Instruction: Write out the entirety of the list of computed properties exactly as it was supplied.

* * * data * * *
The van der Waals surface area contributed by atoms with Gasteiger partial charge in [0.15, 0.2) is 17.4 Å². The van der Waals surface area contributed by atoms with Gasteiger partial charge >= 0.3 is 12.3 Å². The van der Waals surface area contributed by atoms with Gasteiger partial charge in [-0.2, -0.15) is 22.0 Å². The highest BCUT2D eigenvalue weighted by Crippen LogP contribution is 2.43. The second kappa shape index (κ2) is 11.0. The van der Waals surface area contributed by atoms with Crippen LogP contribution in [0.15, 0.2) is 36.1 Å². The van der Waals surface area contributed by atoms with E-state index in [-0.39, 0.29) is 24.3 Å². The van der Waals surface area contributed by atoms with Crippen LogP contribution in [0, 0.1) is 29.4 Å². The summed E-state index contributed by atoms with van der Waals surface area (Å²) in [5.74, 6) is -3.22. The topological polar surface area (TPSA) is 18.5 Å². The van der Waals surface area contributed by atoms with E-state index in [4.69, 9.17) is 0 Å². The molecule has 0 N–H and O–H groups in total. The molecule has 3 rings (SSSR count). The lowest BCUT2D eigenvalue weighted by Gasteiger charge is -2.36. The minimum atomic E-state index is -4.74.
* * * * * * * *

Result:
The van der Waals surface area contributed by atoms with Gasteiger partial charge in [0.15, 0.2) is 17.4 Å². The van der Waals surface area contributed by atoms with Gasteiger partial charge >= 0.3 is 12.3 Å². The van der Waals surface area contributed by atoms with Gasteiger partial charge in [-0.2, -0.15) is 22.0 Å². The highest BCUT2D eigenvalue weighted by Crippen LogP contribution is 2.43. The second kappa shape index (κ2) is 11.0. The van der Waals surface area contributed by atoms with Crippen LogP contribution in [0.15, 0.2) is 36.1 Å². The van der Waals surface area contributed by atoms with E-state index in [-0.39, 0.29) is 24.3 Å². The van der Waals surface area contributed by atoms with Crippen LogP contribution in [0, 0.1) is 29.4 Å². The summed E-state index contributed by atoms with van der Waals surface area (Å²) in [5.74, 6) is -3.22. The topological polar surface area (TPSA) is 18.5 Å². The van der Waals surface area contributed by atoms with E-state index in [4.69, 9.17) is 0 Å². The molecule has 0 N–H and O–H groups in total. The molecule has 3 rings (SSSR count). The lowest BCUT2D eigenvalue weighted by Gasteiger charge is -2.36. The minimum atomic E-state index is -4.74.